Image via Wikipedia
Text Analytics is an area worth investigating if you’re interested in applying your hard earned knowledge of English vocabulary and grammar within a realistic context. For the uninitiated, there are some interesting web pages that cover the basics and introduce you to the tools and techniques of the trade. If you want to delve into the nitty gritty details of the problem then you can find online courses and lots of code libraries to help you start analyzing documents and web content to your heart’s content.
A good way to start learning about Text Analytics is to read the introduction by Seth Grimes which comes in two parts. The first part is concerned with and the second part with and Analysis. You should certainly try out one of the tools he mentions for the linguistic analysis of web pages: spider.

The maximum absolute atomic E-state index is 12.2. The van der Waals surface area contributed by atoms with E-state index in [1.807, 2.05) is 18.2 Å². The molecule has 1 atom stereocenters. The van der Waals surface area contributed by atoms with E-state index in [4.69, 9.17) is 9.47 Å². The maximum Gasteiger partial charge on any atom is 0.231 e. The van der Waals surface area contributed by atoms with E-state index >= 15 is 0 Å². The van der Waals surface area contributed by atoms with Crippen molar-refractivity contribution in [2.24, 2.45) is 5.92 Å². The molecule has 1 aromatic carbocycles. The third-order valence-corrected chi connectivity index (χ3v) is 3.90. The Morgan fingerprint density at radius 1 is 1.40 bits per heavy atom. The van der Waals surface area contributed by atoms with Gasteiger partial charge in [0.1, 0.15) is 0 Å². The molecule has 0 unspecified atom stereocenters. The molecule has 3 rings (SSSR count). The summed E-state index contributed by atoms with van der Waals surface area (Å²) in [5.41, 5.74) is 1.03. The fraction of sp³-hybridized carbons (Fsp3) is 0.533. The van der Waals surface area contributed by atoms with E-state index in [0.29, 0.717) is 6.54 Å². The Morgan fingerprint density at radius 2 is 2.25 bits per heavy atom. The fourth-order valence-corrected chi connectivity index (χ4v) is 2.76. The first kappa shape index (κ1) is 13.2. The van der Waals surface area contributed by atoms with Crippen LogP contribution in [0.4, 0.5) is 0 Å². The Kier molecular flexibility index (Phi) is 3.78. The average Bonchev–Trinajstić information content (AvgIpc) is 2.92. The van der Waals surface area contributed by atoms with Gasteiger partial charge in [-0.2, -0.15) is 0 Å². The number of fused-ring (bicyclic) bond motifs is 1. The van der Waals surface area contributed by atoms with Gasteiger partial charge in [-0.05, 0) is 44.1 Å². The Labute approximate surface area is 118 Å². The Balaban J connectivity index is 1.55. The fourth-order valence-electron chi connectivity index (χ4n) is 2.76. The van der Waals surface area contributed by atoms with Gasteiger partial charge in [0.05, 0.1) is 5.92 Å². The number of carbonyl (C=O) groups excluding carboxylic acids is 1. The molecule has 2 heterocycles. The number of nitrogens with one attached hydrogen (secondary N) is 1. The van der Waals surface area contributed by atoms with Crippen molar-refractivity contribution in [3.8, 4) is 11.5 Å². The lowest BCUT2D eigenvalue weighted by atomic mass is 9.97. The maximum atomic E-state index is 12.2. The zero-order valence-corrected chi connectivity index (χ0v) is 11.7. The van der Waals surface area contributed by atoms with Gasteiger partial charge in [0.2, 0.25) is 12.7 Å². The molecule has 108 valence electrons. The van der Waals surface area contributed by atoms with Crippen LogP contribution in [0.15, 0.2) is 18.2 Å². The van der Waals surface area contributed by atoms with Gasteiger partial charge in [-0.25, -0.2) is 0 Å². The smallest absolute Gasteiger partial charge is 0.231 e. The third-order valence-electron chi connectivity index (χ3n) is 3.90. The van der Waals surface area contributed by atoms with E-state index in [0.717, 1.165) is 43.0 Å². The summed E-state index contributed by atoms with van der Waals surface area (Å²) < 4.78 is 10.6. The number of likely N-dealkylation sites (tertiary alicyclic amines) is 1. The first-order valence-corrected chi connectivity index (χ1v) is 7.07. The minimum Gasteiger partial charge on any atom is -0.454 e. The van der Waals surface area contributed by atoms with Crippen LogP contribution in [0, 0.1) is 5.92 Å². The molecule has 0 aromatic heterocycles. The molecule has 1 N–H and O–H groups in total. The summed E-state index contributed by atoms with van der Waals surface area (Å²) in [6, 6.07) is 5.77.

If you are interested in the technology behind this area then you can improve your English while learning how to program in Python by taking Adam Parrish’s course. Python is an excellent language for Text Analytics and easy to learn. The course by Adam Parrish gained notoriety because he teaches creative writing with programming – RWW article. His course, Reading and Writing Electronic Text, just happens to be an excellent introduction to the basics of Text Analytics as well.
In previous posts I have already mentioned some online resources for text analytics. One of my favorite is hosted by five filters.org. Here you can create your own newspaper from an RSS feed or OPML file and use their online tool to extract the collocations from the text you are reading.
Finally, the software I developed for generating English language tests from Wikipedia articles is based on text analysis software written in Python. Examples of the tests produced by this software can be found on my other blog: WikiTests.